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Book Review: The Good Terrorist, by Doris Lessing

A den mother to revolutionaries slides down the slippery slope to terrorism.


The Good Terrorist

Knopf, 1985, 375 pages



In contemporary London, a loose-knit group of political vagabonds drifts from one cause to the next, picketing and strategizing for hypothetical situations. But within this world, one particular small commune is moving inexorably toward active terrorism.

At its center is Alice Mellings, a brilliant organizer who knows how to cope with almost anything, except the vacuum of her own life. Always reliable, she makes herself indispensable to the commune, earning a precious sense of belonging by denying her own sense of self.

But now, suddenly, the stakes are rising. Some in the group appear to have ties to insurgents in Northern Ireland and even to Soviets who are "recruiting." A small bomb set off on a deserted street leads to ideas that are dangerously ambitious, and there is a "professional" who is eager to meet with Alice and discuss her future with his organization.




This book, with its very, very 80s Britishness, featuring a certain class of comical-in-their-odiousness Brits, was like a very long Monty Python sketch without a punchline.

Doris Lessing is a Nobel Prize-winning author; this is the first book I've read by her, and it's one of the only ones not on the list of 1001 Books You Must Read Before You Die. So, she's a pretty Big Deal in the literary world, but I went in with zero expectations since I knew almost nothing about her.

From its summary, above, you might think The Good Terrorist is a political novel or a spy thriller, but it's not. It's a book about domestic social issues, moral choices, and perhaps an implied feminist subtext, though Lessing never does anything to specially draw the reader's attention to her message.

The plot moves slowly — very slowly. For a book with terrorists and bombs, nothing much happens for 90% of the book. But it's not about terrorists and bombs.

Alice, the main character, is the "good terrorist." When the book begins, she's living in a London squat with a bunch of Marxist "revolutionaries." While they all talk about the Movement and make grandiose plans to "offer their services" to their Irish comrades in the IRA, Alice is the one who cleans, organizes, and gets electricity and water turned on, bulldozering all obstacles, bureaucratic and financial, with the force of her personality. She bluffs the police, hectors her parents and calls them fascists, then begs them for money, then rips them off, then goes back to them and demands more favors. She's absolutely shameless and absolutely indefatigable. In many ways, she is an admirable personality: she gets shit done, and she is full of good intentions.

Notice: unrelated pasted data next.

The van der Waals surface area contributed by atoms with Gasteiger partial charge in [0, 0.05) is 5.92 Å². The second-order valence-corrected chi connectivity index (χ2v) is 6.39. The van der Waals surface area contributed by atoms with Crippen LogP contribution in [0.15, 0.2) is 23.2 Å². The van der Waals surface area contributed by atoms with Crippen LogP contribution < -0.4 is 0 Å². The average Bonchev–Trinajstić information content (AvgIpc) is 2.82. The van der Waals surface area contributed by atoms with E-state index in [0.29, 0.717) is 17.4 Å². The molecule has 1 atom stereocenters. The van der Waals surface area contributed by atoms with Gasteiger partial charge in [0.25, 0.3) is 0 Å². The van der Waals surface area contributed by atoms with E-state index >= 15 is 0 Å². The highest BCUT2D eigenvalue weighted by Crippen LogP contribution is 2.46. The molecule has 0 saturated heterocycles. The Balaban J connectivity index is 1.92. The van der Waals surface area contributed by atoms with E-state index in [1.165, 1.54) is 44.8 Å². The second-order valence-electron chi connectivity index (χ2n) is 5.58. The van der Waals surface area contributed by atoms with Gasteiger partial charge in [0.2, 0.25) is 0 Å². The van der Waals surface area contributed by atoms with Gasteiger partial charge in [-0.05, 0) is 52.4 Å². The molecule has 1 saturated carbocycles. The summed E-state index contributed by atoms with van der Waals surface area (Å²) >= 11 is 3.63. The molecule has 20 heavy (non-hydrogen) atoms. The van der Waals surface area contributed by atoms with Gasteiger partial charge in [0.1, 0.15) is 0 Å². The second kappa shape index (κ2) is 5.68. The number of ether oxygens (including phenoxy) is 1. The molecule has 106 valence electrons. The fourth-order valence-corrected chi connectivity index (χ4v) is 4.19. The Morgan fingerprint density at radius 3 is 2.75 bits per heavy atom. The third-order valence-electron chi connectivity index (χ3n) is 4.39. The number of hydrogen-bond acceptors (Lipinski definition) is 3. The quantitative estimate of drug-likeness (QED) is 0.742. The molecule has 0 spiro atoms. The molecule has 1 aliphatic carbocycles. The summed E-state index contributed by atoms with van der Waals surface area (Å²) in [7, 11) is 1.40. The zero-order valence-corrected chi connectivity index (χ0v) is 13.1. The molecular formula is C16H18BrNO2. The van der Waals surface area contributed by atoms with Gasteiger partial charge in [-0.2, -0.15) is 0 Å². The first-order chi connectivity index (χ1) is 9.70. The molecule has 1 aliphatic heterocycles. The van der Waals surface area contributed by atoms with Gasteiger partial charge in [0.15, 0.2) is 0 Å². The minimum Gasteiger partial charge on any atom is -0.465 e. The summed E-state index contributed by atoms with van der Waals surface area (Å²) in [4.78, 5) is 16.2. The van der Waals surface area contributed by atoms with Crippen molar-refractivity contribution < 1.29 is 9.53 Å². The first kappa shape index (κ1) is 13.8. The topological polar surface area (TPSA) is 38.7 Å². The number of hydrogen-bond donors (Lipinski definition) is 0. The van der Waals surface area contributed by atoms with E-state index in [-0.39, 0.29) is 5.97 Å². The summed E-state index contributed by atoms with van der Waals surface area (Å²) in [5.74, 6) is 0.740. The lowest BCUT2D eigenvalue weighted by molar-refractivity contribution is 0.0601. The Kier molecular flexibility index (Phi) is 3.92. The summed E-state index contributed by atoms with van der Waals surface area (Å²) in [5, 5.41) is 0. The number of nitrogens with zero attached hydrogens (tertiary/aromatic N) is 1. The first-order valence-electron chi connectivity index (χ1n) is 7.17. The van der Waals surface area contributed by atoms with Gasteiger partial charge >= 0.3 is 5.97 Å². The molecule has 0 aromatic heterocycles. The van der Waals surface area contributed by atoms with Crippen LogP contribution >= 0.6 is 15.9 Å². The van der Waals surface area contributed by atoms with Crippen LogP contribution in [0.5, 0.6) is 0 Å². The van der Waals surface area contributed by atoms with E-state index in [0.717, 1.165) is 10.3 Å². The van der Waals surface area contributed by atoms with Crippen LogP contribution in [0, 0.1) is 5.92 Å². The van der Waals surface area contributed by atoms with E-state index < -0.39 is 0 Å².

She's also completely suppressed her own desires, and gradually she's also learned to suppress any genuine sense of right and wrong. She lets herself be used by her freeloading "comrades" and her freeloading "boyfriend" (who really prefers blokes). She tells herself she's a good person, and she tells herself that everyone she deals with is a good person with good intentions. If you took Alice's valuation of herself at face value, you could consider her a dupe, or at worst, a useful idiot, but Lessing does not let the reader let Alice off that easily. It's never stated, but inescapable in Lessing's deft portrait of Alice and her internal monologue and her relationships with family and fellow travelers: Alice can deceive herself, has become very good at deceiving herself, but down deep, she knows when she's bullshitting herself.

The Good Terrorist was written in the 1980s. This was pre-9/11, pre-modern War on Terror and pre-surveillance state. The IRA was the great bogeyman in Britain, and the USSR was still the great Evil Empire internationally. (And the Taliban were the good guys because they were fighting Russians.) So the political scene in this book is very different from today. Lessing captures the lethargy and resentment of a certain subset of the British middle class circa the Reagan/Thatcher era that turned them into shiftless "revolutionaries" living on the dole and pretending not to be as bourgeois as the "fascist pigs" they were throwing rocks at. But this book is not as dated as you might think, because it's more about Alice and her repressed personality and the ease with which "good" people can delude themselves while slipping past the Moral Event Horizon than it is about IRA terrorists and KGB spies. You can easily envision an Alice Mellings today, full of antipathy for Western Imperialism and ever-so-sympathetic to oppressed POC in the Middle East, cheerfully doing the dishes for a bunch of Al Qaeda sympathizers and pretending that all that bomb talk isn't really going anywhere...



Verdict: The Good Terrorist is perhaps a perfect example of "literary fiction" — it's extraordinarily well-written, the characterization is brilliant and nuanced, it's a thought-provoking book that requires you to read beyond the surface, and it's also terribly unexciting for a story about a terrorist plot. I would call it good literary fiction because I enjoyed it, but you're reading mostly about the inner life of a delusional sexually-repressed middle class Brit and the useless wankers she hangs out with, not spies and terrorists.





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Tags: books, doris lessing, literary, reviews
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